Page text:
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Posts Tagged ‘Asterisk

Glendale, AZ & Washington DC – Pictures from Thursday’s keynotes at AstriCon 2009.

IBM_cto_mike_smith_at_astricon

IBM CTO Mike Smith talks all about Digium’s role as an ISV on IBM’s Smart Cube program.  Companies with Smart Cube can pull down Asterisk from IBM’s online  Smart Business marketplace.

danny_windham_digium

Digium CEO Danny Windham recapping 2009 in terms of challenges and opportunities.  Windham said that in the budget squeezes of the past year, companies have looked to open source as a more economical and cost-effective means of doing business — good stuff for Asterisk and other open source companies.

steve_sokol_digium

And what’s AstriCon without Steve Sokol? Steve founded AstriCon 6 years ago and got the shows — and himself — bought by Digium.

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Glendale, AZ & Washington DC – Pictures from AstriCon 2009 on Wednesday October 14, 2009.

Keynote audience at AstriCon 2009

Keynote audience at AstriCon 2009

It was a full ballroom for both days of keynotes.

Allworx founder Jeff Szczepanski at AstriCon 2009

Allworx founder Jeff Szczepanski at AstriCon 2009

You run into a lot of interesting people in the hallways of AstriCon — like the founder of Allworx.

Google Chris DeBona keynote at AstriCon 2009

Google Chris DiBona keynote at AstriCon 2009

Chris DiBona delivers the Wednesday morning keynote, talking up all kinds of goodness about open source software.  You need stats on open source downloads and popularity? He’s got ’em.

Digium's John Todd showing off his shirt at AstriCon 2009

Digium's John Todd showing off his shirt at AstriCon 2009

John Todd shows off his newest tie-dye shirt. He gets them custom made, only going to show there’s no accounting for taste.

Glendale AZ & Washington DC – As Digium celebrated the 10th anniversary of the Asterisk IP telephony platform this week at the AstriCon developer’s conference with cake and funny hats, this year’s keynote presentation by IBM CTO Mike Smith drifted into the mundane and dull — a very good thing.

Smith, brought in to talk about Digium’s role as an ISV (independent software vendor) in IBM’s Smart Cube platform/Smart Business program, put up a series of slides and descriptions for IBM’s ISV certification process to warm the heart of any nervous SMB IT work thinking about purchasing Asterisk for a Smart Cube server through IBM’s online applications store.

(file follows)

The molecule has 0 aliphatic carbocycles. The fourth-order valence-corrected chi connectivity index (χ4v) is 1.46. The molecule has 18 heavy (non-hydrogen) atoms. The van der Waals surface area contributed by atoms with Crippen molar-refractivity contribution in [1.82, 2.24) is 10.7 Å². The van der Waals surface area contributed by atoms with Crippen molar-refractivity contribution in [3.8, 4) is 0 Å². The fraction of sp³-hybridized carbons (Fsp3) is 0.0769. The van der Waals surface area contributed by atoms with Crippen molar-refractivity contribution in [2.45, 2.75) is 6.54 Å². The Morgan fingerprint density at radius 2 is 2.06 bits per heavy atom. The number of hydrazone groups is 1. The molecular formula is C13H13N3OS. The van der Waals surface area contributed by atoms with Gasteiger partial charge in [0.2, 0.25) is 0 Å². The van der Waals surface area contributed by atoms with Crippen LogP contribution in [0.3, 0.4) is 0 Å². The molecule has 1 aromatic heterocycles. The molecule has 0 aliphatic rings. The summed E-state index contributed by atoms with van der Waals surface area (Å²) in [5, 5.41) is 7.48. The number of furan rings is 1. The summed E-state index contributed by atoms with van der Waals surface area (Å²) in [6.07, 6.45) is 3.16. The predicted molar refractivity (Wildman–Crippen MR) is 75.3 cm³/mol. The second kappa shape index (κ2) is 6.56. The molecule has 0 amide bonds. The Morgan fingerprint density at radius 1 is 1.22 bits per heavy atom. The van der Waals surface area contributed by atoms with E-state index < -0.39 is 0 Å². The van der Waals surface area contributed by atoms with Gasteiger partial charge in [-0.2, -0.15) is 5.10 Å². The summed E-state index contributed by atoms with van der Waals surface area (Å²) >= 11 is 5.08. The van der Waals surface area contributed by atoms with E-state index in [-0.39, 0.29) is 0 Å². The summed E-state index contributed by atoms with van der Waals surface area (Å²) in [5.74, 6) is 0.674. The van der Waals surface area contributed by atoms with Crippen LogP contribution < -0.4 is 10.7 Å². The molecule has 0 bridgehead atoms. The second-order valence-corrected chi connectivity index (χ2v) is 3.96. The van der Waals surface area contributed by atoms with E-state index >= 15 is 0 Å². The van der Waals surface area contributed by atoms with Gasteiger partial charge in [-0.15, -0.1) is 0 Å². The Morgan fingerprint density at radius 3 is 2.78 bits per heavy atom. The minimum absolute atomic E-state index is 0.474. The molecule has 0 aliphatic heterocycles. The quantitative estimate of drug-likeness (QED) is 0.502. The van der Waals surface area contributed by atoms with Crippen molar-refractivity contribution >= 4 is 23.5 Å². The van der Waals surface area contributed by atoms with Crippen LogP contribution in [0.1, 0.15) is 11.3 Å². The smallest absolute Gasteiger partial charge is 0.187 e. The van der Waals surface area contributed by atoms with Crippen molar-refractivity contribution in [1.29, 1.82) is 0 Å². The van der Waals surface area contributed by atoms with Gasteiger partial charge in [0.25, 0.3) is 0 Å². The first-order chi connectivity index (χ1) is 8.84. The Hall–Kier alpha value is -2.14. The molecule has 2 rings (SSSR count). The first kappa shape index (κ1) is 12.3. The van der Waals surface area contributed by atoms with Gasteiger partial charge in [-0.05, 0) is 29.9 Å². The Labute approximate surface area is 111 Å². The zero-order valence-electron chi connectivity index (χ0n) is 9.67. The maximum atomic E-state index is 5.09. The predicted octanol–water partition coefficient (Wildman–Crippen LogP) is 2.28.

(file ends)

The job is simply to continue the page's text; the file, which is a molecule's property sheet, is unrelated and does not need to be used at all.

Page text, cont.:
Since IBM services as the single point of contact or — as Smith described it – “the single throat to choke” — for technical support on the Smart Cube, Digium had to adjust and code and jump through  a number of hoops so a commercial version of Asterisk would be available through Big Blue.

Net-net of the qualification process is a product that IBM is comfortable offering.  It may be dull, but this is a good thing since IBM’s process and attention to detail is the sort of thing that will give warm fuzzies to anyone prone to buy IBM servers for their business — fuzzies that extend to the purchase of Asterisk as an IP PBX solution loaded on the Smart Cube Server.

This is a Good Thing. It isn’t PR sexy like the whole Skype for Asterisk announcement last year (and BTW, we know where those Skype folks are these days), but it is another solid step in moving Asterisk into the corporate mainstream.

IBM is also providing another channel for Digium to distribute Asterisk and channel partners who sell the Smart Cube solution now get a chance to provide a PBX along with a data server — plus making some money in providing handsets and configuring a phone system for their customers.  Again, contrast the potential here for Digium to grow its business through (dull but trusted) IBM and its channel partners verses last year’s talk from Skype to A) Develop a business strategy B) Find and train channel partners and C) Ultimately make money by recurring revenue on SkypeOut minutes sold…

(FYI, Skype was talking up love of channels and the Skype partner program about a month ago in Miami, but that’s what they were talking about last year at AstriCon 2008 and at CES 2009… so what’s the hold up?)

Net-net: IBM may not be exciting and flashy, but for most buyers, this is a Very Good Thing indeed.